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Cost Accounting - an overview Cost accounting is the art or process of recording, analyzing and classifying of expenditure for the purpose of product costing.

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Presentation on theme: "Cost Accounting - an overview Cost accounting is the art or process of recording, analyzing and classifying of expenditure for the purpose of product costing."— Presentation transcript:

1 Cost Accounting - an overview Cost accounting is the art or process of recording, analyzing and classifying of expenditure for the purpose of product costing or service costing, ascertainment of profitability, operational planning and cost control.

2 Cost accounting is a forward looking approach which is related to the recording, analyzing and classifying of expenditure with the object of ascertaining the total and per unit cost of a product or service. Cost accounting is an internal aspect of the organization which measures the operational efficiency of an enterprise and assists the management to maintain costs at the lowest point consistent with the efficient operating conditions.

3 Standard costing, budgetary control and marginal costing are some of the dynamic techniques of cost accounting.

4 Management Accounting Management Accounting is the presentation of accounting information in such a way as to assist management in the creation of policy and the day to day operation of an undertaking. It relates to the use of financial and cost data for the purpose of evaluating the performance of the business.

5 Need for Cost Accounting or Limitations of Financial Accounting Financial accounting, which is historical in nature, is mainly concerned with the recording of day to day business transactions. It is simply a post mortem of the past events. Financial accounting suffers from the following limitations.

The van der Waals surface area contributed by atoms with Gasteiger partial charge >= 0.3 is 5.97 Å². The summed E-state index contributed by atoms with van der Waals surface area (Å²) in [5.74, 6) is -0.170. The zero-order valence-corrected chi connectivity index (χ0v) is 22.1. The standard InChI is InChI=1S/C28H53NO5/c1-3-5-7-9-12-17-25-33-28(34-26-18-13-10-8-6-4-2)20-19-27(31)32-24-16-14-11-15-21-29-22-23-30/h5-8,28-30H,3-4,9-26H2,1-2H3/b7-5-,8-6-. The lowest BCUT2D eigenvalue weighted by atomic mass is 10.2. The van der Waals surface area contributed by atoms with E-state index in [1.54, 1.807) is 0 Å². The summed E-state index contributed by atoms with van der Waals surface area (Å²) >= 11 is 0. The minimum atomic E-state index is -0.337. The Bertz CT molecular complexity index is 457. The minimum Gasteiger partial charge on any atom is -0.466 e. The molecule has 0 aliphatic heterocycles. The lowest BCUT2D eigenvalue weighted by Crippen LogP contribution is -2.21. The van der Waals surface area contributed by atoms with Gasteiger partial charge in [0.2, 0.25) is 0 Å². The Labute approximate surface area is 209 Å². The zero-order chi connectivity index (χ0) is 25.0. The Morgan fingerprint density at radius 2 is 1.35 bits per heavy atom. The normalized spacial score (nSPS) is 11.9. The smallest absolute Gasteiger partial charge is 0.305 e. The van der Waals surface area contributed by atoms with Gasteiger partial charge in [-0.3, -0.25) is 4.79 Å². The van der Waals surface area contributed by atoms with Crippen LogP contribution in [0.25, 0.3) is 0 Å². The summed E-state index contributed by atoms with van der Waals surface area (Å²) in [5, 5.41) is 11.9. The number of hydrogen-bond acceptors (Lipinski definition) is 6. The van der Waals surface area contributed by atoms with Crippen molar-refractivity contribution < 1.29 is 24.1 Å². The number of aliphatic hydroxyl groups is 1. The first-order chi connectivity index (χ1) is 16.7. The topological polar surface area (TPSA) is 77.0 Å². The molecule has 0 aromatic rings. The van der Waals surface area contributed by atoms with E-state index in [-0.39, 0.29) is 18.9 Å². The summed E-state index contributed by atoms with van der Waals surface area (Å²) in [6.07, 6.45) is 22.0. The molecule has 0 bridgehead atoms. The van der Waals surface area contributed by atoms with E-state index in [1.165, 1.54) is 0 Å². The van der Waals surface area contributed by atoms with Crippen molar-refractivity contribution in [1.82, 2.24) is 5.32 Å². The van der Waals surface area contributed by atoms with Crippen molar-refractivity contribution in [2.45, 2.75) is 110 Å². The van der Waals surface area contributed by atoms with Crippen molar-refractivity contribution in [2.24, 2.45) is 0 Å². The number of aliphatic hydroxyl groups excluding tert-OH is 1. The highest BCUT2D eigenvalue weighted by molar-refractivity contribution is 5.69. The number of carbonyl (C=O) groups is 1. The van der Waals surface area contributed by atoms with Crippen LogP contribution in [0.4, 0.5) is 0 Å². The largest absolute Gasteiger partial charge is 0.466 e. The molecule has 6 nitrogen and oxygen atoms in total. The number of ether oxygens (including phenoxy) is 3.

6 A) No provision for material control: Financial accounts do not contain detailed particulars of materials consumed in a manufacturing concern. The financial accounts record the value of opening and closing stocks and the cost of raw materials purchased, they are silent as to quantity of the various items of raw material issued to different departments or jobs and the price at which they have been issued. Therefore, the cost of raw material consumed for the manufacture of a particular unit of output cannot be ascertained from financial accounts

7 B) Non-availability of detailed particulars about labour cost: Financial accounts contain the record of the total wages paid to the workers during a specified period but they are silent as to number of workers employed, number of workers engaged on different jobs or in different departments, number of hours worked by each worker, rate of wages, total wages paid job wise, product wise or department wise.

8 No distinction is made between the wages of efficient and inefficient workers. As such it becomes difficult to ascertain as to whether the increase in the wage rates of workers or increase in the number of workers has led to a corresponding increase in the quantity of output or not.

9 ` C) Classification of Accounts in a general manner: Under financial accounting system, accounts to be prepared are classified into personal, real and nominal accounts. Such a classification of accounts does not help in ascertaining the cost of production – product wise, job wise, department wise, work order wise etc.

10 D) No classification of costs into direct and indirect items: In financial accounts prepared under the financial accounting system, costs are not classified as to direct and indirect items and are not assigned or allocated to each product at each stage of production or to each department or process.